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. Last Updated: 07/27/2016

Democracy's Heartbreak

Lenin once wrote a work entitled "Will the Bolsheviks Hold on to Power?" which seems to have some bearing today.


I studied the work like all students in the Soviet period, especially those in the humanities, although naturally I don't remember what it was about. But his question remains on my mind, as it has stayed on the minds of millions of my compatriots who were also subjected to endless citations of various leaders -- above all, Lenin.


The question today, however, is no longer about a "locomotive" that is rolling either backward to the commune or advancing to an alluring distant stage of universal prosperity. Nor is it a choice between the old and the new -- of democracy, such as it is, and the dangers that lie in its path. Among the most pressing questions today is the nature of power, the way it is attained and the methods of keeping it.


For some time now, the very word "democracy" has provoked in me exactly the same feeling of heartburn that "socialism" once did. And this is not because it is on the lips of everyone who has ever learned to pronounce the word -- from ultranationalist leader Vladimir Zhirinovsky to Communist Party leader Gennady Zyuganov, from the Black Shirts of Pamyat to the racketeers of the Solntsevo gang. And not because many public officials today pronounce the word "democracy" with the same pious sigh that they once reserved for the phrase "inevitable socialism."


And, of course, not because I have personally lost faith in what I have dreamed of and hoped for: that we would have a choice some day of more than one political party, that we would write without fear of the censor's scissors, that we would be able to cross the borders of our own homeland without having to debase ourselves by passing through innumerable regional Communist Party commissions, and so on and so forth.


I won't enumerate everything that has come about in the new existing conditions, without which, it seems, life today could hardly be called life, nor will I forget that just yesterday such realities could only be dreamed of.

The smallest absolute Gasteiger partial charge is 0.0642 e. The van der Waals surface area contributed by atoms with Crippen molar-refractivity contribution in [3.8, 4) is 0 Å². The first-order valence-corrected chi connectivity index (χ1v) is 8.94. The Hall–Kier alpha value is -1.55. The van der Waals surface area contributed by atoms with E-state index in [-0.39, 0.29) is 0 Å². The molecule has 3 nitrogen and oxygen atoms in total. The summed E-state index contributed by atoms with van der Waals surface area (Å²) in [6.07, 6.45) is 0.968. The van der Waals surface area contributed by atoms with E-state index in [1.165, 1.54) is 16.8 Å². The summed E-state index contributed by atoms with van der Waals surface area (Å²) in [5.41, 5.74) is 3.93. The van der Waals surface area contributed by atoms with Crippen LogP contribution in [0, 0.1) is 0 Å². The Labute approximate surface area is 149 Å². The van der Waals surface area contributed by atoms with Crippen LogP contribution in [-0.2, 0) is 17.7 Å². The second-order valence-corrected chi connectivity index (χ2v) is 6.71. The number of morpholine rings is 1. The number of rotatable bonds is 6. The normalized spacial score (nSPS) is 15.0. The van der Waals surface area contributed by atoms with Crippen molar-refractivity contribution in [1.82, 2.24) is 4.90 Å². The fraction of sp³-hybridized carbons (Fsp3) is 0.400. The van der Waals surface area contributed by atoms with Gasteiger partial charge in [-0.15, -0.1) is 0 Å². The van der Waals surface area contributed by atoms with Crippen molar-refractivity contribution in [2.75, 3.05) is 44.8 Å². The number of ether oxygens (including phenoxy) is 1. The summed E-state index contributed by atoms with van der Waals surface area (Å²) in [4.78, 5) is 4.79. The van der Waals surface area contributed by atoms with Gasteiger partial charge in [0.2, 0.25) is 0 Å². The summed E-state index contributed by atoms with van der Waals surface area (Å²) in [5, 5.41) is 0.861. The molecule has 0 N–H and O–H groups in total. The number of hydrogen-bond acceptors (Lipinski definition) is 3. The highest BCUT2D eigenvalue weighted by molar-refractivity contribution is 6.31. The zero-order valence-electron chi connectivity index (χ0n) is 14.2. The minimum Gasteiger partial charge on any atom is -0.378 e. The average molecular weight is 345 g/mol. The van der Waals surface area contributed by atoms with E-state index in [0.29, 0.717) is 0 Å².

But why is it that adding the word "democrat" to President Boris Yeltsin is like ascribing the word "communist" to Zyuganov? Why must I defend, even to my closest friends, my support of the Yabloko bloc, which does not tie the development of democracy to any one person? Why must I rush headlong toward a single personality with the eternal cry of "Long Live -- !" Why do I still have the nagging feeling that we were presented with practically no choice in the elections?


And yet I was moved by a sense of obligation to go to the polls, not in support of Yeltsin -- and even less so of Zyuganov -- but for the sake of elections themselves, that democratic institution in the absence of which one could no longer even hint at democracy.


I remember how during the dawn of perestroika every step in the direction of a normal life brought about hope. We could now read what we wished. And say whatever we pleased. We could go to demonstrations -- and not only during May and November holidays. We could go to the American Embassy and visit friends abroad. Finally, we could do what we wanted and receive as much as we were capable of receiving, without fear that society would fall back into a state of equality of poverty.


How happy were those days and months and how quickly they ended.


And today, the decades-long dream of millions of people that their votes would count for something and that they would not be mere cards in a political poker game has been shattered.


Just as you have begun to get accustomed to a normal and colorful life, you are drawn back into one with two shades of gray. You have been tormented your entire life by the teachings of various leaders and their infallible judgments, and now you find that you are called on to personify democracy in a single candidate, the way socialism and communism were personified. Now that you have begun to feel that your words and deeds could contribute to the creation of a democracy, you discover that you are used like a pawn in the fight against communists by people who value only power.


They value not the power of the law or the constitution but the power of one person or group of people over others.


I have not seen any sign in the country of what is most essential to the development of democracy -- that those in authority are also subject to the law.


Again, as under Brezhnev, newspaper editors are printing complaints from people who have been unable to obtain justice from the law and are counting on the papers' influence with the authorities to help solve their problems. Again, the courts are making decisions not according to their consciences but to calls from higher authorities.


Perhaps the most essential difference between what we dreamed of and what we have achieved is the following: Instead of moving toward a system in which elected leaders serve the people, we have a leadership that is chosen to serve itself.


I remember another telling incident during the perestroika period. I brought a rather well-known Italian journalist to visit a Moscow school. For the schoolchildren this was all quite new -- a living, Western journalist appeared before the class for questions and answers. Among the most pointed questions from the students was: "Have you already built democracy in Italy?" My Italian friend answered, "Democracy is something that we build every day."


I hope very much that this "every day" will still continue in Russia.





Yury Shchekochikhin is head of the investigations department at Literaturnaya Gazeta. He contributed this comment to The Moscow Times.